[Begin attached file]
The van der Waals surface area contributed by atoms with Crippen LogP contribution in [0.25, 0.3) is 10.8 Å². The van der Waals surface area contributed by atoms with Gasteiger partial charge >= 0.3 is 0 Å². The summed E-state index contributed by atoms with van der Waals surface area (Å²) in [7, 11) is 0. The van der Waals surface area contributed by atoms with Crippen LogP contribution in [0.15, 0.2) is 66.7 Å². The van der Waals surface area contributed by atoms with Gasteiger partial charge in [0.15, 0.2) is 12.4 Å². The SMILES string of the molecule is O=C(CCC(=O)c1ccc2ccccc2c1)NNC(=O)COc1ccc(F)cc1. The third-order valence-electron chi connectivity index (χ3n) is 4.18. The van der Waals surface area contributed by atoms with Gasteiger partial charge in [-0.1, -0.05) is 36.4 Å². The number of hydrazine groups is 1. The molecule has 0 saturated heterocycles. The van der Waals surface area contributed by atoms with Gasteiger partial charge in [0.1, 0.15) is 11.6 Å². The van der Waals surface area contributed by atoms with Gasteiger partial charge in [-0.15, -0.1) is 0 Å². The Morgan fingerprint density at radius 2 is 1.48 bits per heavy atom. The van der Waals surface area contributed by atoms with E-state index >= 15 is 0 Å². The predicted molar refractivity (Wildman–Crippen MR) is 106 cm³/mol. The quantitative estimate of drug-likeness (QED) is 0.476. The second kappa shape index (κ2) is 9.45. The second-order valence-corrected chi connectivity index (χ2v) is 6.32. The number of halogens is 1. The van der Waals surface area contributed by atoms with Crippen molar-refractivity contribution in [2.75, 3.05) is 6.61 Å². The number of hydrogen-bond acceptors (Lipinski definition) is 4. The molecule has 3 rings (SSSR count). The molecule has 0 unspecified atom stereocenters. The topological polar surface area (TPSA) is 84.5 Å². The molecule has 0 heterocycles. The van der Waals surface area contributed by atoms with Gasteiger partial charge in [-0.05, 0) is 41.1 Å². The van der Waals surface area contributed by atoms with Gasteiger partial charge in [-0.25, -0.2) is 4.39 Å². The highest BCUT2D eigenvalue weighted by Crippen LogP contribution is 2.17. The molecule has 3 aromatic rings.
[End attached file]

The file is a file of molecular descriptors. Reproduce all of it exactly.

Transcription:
The van der Waals surface area contributed by atoms with Crippen LogP contribution in [0.25, 0.3) is 10.8 Å². The van der Waals surface area contributed by atoms with Gasteiger partial charge >= 0.3 is 0 Å². The summed E-state index contributed by atoms with van der Waals surface area (Å²) in [7, 11) is 0. The van der Waals surface area contributed by atoms with Crippen LogP contribution in [0.15, 0.2) is 66.7 Å². The van der Waals surface area contributed by atoms with Gasteiger partial charge in [0.15, 0.2) is 12.4 Å². The SMILES string of the molecule is O=C(CCC(=O)c1ccc2ccccc2c1)NNC(=O)COc1ccc(F)cc1. The third-order valence-electron chi connectivity index (χ3n) is 4.18. The van der Waals surface area contributed by atoms with Gasteiger partial charge in [-0.1, -0.05) is 36.4 Å². The number of hydrazine groups is 1. The molecule has 0 saturated heterocycles. The van der Waals surface area contributed by atoms with Gasteiger partial charge in [0.1, 0.15) is 11.6 Å². The van der Waals surface area contributed by atoms with Gasteiger partial charge in [-0.15, -0.1) is 0 Å². The Morgan fingerprint density at radius 2 is 1.48 bits per heavy atom. The van der Waals surface area contributed by atoms with E-state index >= 15 is 0 Å². The predicted molar refractivity (Wildman–Crippen MR) is 106 cm³/mol. The quantitative estimate of drug-likeness (QED) is 0.476. The second kappa shape index (κ2) is 9.45. The second-order valence-corrected chi connectivity index (χ2v) is 6.32. The number of halogens is 1. The van der Waals surface area contributed by atoms with Crippen molar-refractivity contribution in [2.75, 3.05) is 6.61 Å². The number of hydrogen-bond acceptors (Lipinski definition) is 4. The molecule has 3 rings (SSSR count). The molecule has 0 unspecified atom stereocenters. The topological polar surface area (TPSA) is 84.5 Å². The molecule has 0 heterocycles. The van der Waals surface area contributed by atoms with Gasteiger partial charge in [-0.05, 0) is 41.1 Å². The van der Waals surface area contributed by atoms with Gasteiger partial charge in [-0.25, -0.2) is 4.39 Å². The highest BCUT2D eigenvalue weighted by Crippen LogP contribution is 2.17. The molecule has 3 aromatic rings.